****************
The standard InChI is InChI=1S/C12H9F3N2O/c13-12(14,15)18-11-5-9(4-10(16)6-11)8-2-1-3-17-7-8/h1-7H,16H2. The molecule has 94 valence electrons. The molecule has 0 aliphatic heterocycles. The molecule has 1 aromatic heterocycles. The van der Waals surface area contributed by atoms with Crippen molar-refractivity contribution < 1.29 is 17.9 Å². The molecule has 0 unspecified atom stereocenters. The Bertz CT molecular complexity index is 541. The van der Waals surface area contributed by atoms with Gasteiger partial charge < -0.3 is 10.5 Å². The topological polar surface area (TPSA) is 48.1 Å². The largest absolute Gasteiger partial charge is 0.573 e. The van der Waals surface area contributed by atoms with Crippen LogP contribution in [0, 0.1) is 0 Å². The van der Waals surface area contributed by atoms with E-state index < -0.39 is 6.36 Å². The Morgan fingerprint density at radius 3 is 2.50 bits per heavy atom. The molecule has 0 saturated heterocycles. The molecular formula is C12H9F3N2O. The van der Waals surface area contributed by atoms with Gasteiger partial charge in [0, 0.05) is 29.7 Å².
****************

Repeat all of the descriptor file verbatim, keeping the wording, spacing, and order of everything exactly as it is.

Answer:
The standard InChI is InChI=1S/C12H9F3N2O/c13-12(14,15)18-11-5-9(4-10(16)6-11)8-2-1-3-17-7-8/h1-7H,16H2. The molecule has 94 valence electrons. The molecule has 0 aliphatic heterocycles. The molecule has 1 aromatic heterocycles. The van der Waals surface area contributed by atoms with Crippen molar-refractivity contribution < 1.29 is 17.9 Å². The molecule has 0 unspecified atom stereocenters. The Bertz CT molecular complexity index is 541. The van der Waals surface area contributed by atoms with Gasteiger partial charge < -0.3 is 10.5 Å². The topological polar surface area (TPSA) is 48.1 Å². The largest absolute Gasteiger partial charge is 0.573 e. The van der Waals surface area contributed by atoms with Crippen LogP contribution in [0, 0.1) is 0 Å². The van der Waals surface area contributed by atoms with E-state index < -0.39 is 6.36 Å². The Morgan fingerprint density at radius 3 is 2.50 bits per heavy atom. The molecule has 0 saturated heterocycles. The molecular formula is C12H9F3N2O. The van der Waals surface area contributed by atoms with Gasteiger partial charge in [0, 0.05) is 29.7 Å².